Posted by Guest Blogger Don Laubacher, CFP®, CPA, AEP®, Sequoia Financial Group, LLC
Most people know that when they make a charitable gift and itemize their tax deductions the federal government is subsidizing that gift. What is less understood, however, is that the amount of the subsidy can vary significantly depending on the type of asset and the manner in which it is donated.
For the most tax-efficient giving, consider the five following strategies.
- Think Beyond Cash. Rather than writing a check, take a look at your portfolio with a plan of donating stocks, mutual funds, real estate and other appreciated assets you’ve held for a long time. You can deduct the entire market value of the asset, and avoid the potential income tax and Medicare surtax assessed on the gain since the charitable organization is not required to pay either tax.
- Offset Capital Gains Generated by Portfolio Rebalancing. Many investors routinely rebalance their portfolios to ensure that their investment allocation remains consistent with their goals. Often this involves selling investments that have done well, which may generate capital gain. You can offset these gains by aligning your charitable giving with the rebalancing process. If you donate an appreciated security you’ve identified for sale, you may end up with more cash available to purchase the assets needed as part of your rebalancing exercise.
- Use Your IRA to Make Gifts. In December 2015, Congress finally made permanent the ability for individuals over the age of 70 ½ to make charitable gifts directly from their IRAs. This may be a good strategy for those who do not need all, or some portion, of their required minimum distribution. Users of this technique do not report either the income or the deduction on their tax returns. In return, this technique may reduce the portion of Social Security income subject to taxation and avoid state income taxation in states (such as Ohio) that are based on federal adjusted gross income.
- Offset the Tax Cost of Converting a Traditional IRA to a Roth IRA. Roth IRAs offer great advantages and flexibility in retirement because distributions are tax-free, and there are no required minimum distributions. The problem is that converting all or part of a traditional IRA to a Roth IRA generates ordinary income subject to the highest tax rates. Making a significant gift in the year of conversion can help offset that income. This strategy may work if you have sufficient non-retirement assets to pay the cost of the conversion, and can make a larger than usual charitable gift either directly or to a donor-advised fund.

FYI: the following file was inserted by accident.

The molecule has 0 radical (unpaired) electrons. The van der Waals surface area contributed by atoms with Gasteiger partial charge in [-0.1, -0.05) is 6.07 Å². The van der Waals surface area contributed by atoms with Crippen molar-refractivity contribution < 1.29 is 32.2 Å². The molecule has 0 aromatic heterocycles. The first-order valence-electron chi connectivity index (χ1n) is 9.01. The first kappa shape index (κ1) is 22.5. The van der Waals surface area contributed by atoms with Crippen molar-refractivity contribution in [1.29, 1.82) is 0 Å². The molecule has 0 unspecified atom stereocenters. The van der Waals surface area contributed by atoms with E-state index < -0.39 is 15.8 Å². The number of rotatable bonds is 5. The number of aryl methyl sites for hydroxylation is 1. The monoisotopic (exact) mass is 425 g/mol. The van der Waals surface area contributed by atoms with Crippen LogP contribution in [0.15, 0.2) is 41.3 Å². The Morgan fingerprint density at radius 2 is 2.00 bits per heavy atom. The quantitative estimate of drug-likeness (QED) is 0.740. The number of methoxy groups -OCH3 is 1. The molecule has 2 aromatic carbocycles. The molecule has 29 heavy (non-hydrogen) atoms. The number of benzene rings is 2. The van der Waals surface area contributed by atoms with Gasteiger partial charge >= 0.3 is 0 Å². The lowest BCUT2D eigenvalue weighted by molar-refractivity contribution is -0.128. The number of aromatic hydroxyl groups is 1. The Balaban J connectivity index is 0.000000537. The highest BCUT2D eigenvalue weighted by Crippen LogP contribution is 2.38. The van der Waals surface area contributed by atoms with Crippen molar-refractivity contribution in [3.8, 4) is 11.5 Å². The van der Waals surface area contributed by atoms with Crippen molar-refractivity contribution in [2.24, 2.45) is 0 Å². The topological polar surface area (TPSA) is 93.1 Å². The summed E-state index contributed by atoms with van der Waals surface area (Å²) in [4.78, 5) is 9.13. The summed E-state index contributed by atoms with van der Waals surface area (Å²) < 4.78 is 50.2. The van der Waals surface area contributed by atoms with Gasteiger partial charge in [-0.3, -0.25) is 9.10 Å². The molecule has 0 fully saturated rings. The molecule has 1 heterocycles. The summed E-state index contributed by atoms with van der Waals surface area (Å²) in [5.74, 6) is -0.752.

- Establish and Contribute to a Donor-Advised Fund. This strategy allows you to shift charitable deductions into the year most beneficial for your tax planning, and it separates tax planning from charitable gift decisions. You donate cash or appreciated property to a donor-advised fund that you establish typically at either a brokerage firm or a community foundation, and it functions like an escrow account for your charitable gifts. You receive the charitable deduction in the year the assets are transferred, but the disbursements from the fund are subsequently made to IRS-approved charities at your preferred pace.
Talk with your financial and tax advisors about these and other strategies to help ensure you are making the most of your charitable contributions.
Don Laubacher is Senior Vice President of Family Wealth at Sequoia Financial Group, LLC. Contact him at email@example.com or visit www.sequoia-financial.com.
Cohen & Company is not rendering legal, accounting or other professional advice. Information contained in this post is considered accurate as of the date of publishing. Any action taken based on information in this blog should be taken only after a detailed review of the specific facts, circumstances and current law.
The material contained herein is for informational purposes only and is not intended to provide specific advice or recommendations for any individual nor does it take into account the particular investment objectives, financial situation or needs of individual investors. Sequoia Financial Advisors, LLC does not provide tax or legal advice. These professionals should be consulted separately before implementing changes to your tax or legal matters. Though related entities, Sequoia Financial Group, LLC and its affiliates, and Cohen & Company, Ltd. are separate companies with common, but not identical ownership. Investment Advisory Services offered through Sequoia Financial Advisors, LLC, an SEC Registered Investment Advisor.